By Rebecca Bykoski
February 28th, 2014 was the date that marked the first time my feet touched European soil! As anyone who was in attendance on the trip to Germany can attest, it was a world-class experience.
We toured over most of southern Germany, beginning in Frankfurt, then spent a day in historic Heidelberg before traveling to Darmstadt and Stuttgart, and ending our Germanic journey in Cologne. We were fortunate enough to be welcomed by many businesses and organizations such as Bayer, the European Central Bank, and Kreissparkasse to see how sustainability is incorporated into their operations and had the unique opportunity to visit Passivhaus, which illustrated how simple it can be to achieve energy efficiency not only in homes, but in businesses as well.
In addition to our business visits, we were taken on personal tours through both Frankfurt and Cologne where we marveled at castles, Roman ruins, and some of the most beautiful churches I have ever seen.
The high points of my trip: The Dom in Cologne, the most majestic structure I have ever had the opportunity to be inside, the trailblazing hike with one of my classmates halfway up a mountain to reach a lookout tower thousands of years old, and the many memories and deep bonds that were formed with my amazing friends and professors.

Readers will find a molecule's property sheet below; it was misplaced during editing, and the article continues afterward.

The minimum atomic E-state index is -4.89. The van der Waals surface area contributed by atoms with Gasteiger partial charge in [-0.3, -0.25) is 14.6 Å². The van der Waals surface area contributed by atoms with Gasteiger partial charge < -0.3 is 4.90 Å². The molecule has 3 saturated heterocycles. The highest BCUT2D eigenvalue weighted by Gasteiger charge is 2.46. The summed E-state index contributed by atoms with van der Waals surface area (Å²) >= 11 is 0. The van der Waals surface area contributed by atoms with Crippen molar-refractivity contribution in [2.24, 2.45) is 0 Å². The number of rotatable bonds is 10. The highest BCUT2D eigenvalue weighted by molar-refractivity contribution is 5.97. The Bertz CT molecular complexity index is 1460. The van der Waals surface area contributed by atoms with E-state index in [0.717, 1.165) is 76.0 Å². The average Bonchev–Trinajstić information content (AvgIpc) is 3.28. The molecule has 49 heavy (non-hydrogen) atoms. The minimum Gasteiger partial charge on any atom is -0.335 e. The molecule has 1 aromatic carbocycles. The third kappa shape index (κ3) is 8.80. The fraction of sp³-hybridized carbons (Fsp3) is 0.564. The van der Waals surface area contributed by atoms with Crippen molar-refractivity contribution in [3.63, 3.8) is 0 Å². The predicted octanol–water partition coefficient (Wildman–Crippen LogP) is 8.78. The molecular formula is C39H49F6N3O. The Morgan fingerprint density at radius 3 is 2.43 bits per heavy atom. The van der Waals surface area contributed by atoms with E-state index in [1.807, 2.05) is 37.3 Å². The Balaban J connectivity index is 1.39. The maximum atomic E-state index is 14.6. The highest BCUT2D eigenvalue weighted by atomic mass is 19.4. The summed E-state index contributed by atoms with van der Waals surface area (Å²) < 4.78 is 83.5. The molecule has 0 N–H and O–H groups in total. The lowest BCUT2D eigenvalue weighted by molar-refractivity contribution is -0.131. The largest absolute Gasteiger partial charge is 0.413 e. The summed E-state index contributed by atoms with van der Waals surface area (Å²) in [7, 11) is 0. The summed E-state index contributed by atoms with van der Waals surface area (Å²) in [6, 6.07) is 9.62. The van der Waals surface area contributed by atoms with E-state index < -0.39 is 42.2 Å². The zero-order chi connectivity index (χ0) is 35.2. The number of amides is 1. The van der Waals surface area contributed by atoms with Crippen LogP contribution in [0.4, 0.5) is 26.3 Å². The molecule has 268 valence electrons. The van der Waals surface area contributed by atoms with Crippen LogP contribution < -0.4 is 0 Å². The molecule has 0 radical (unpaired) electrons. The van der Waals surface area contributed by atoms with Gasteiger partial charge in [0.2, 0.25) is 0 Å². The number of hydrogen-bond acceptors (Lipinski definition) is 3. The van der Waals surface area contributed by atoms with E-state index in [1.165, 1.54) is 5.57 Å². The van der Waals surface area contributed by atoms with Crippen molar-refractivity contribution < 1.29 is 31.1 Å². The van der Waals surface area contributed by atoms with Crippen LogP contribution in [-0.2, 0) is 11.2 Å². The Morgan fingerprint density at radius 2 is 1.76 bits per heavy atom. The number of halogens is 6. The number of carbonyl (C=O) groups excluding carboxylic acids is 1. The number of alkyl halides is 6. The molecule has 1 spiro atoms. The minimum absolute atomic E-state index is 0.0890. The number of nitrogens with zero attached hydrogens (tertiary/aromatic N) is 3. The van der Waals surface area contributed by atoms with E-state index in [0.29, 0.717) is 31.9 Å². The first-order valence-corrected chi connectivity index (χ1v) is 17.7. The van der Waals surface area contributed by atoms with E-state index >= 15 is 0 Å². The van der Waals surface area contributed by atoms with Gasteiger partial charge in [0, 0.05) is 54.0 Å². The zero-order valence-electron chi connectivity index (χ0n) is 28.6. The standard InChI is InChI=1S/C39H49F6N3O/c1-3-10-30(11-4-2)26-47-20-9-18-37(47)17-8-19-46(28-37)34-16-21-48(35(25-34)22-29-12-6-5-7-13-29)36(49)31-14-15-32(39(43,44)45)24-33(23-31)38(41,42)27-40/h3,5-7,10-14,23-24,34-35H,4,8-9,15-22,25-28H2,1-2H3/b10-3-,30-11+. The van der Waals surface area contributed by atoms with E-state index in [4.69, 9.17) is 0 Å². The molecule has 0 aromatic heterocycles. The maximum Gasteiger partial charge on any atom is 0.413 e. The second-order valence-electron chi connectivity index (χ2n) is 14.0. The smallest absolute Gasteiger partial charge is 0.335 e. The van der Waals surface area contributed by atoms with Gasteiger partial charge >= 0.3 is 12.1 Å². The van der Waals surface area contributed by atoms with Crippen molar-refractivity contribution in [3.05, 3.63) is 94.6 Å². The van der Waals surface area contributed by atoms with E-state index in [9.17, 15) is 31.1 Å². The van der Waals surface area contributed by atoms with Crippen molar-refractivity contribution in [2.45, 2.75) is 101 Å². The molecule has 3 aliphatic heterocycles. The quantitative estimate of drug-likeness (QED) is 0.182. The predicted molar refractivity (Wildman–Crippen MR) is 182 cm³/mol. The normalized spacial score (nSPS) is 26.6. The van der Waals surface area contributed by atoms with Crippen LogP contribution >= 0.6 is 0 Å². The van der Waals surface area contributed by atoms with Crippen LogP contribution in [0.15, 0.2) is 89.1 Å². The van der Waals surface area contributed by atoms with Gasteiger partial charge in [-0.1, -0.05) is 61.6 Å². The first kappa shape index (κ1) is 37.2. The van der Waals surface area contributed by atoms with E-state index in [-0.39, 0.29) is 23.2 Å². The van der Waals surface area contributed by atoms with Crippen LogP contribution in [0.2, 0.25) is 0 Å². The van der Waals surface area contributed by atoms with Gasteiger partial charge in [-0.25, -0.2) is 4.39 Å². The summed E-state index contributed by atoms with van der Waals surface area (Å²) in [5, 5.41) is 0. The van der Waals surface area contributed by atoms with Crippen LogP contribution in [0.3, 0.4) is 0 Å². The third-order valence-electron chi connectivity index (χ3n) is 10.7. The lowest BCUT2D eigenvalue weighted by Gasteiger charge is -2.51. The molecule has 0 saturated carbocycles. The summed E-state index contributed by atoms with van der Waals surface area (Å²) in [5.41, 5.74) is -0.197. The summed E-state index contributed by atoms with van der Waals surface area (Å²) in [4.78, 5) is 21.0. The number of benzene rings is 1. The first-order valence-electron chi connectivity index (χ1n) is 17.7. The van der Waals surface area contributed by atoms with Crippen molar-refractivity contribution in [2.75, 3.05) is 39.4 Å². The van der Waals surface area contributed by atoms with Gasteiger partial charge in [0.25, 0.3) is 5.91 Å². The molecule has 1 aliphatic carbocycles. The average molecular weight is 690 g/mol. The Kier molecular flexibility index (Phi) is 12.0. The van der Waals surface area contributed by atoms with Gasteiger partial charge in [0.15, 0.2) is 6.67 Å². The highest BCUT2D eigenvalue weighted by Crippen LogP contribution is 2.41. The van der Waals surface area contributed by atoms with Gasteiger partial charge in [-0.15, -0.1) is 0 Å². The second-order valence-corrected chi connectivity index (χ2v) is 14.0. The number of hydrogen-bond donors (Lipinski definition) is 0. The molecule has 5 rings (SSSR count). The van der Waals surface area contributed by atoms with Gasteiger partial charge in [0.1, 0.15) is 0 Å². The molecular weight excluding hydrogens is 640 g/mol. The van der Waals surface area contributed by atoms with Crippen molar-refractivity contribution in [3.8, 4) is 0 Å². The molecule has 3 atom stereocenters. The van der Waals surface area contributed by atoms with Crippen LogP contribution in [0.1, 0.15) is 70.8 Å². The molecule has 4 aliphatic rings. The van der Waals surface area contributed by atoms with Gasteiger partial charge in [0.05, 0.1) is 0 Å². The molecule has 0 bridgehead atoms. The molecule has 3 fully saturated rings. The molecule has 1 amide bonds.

I thank you, Duquesne University, for this life-changing experience, and I send a personal thanks to Dr. Drake and Professor Nist who took time away from their families and lives to enrich not only our educational experience, but our lives. For them, I am eternally grateful. And, lastly, I cannot wait to return to Europe!
(Rebecca is one of many students who enjoyed their first trip to Europe thanks to the MBA Sustainability program. An experience of a lifetime).
By Stephen Sumpter
While in Germany we were provided to the opportunity to meet with leaders from PE International. This software company has developed two key software packages focused on improving sustainability measures. The first is the GaBi software that is used to conduct Life Cycle Assessments, which we were provided the opportunity to experience and work with first hand in Dr. Sroufe’sclass last semester. The second is SoFi, which assists companies in streamlining and improving reporting efforts for internal reports and larger programs such as the Carbon Disclosure Project.
Many students commented that it was nice to see the extent of the offerings from PE International and that what they had done for LCA was being applied to emissions reporting. Many students also expressed the interest in hands on experience using the SoFi reporting tool. Others were excited by the developments PE is working on with GaBi to make the inclusion of Environmental Product Declarations an easier and more accessible process.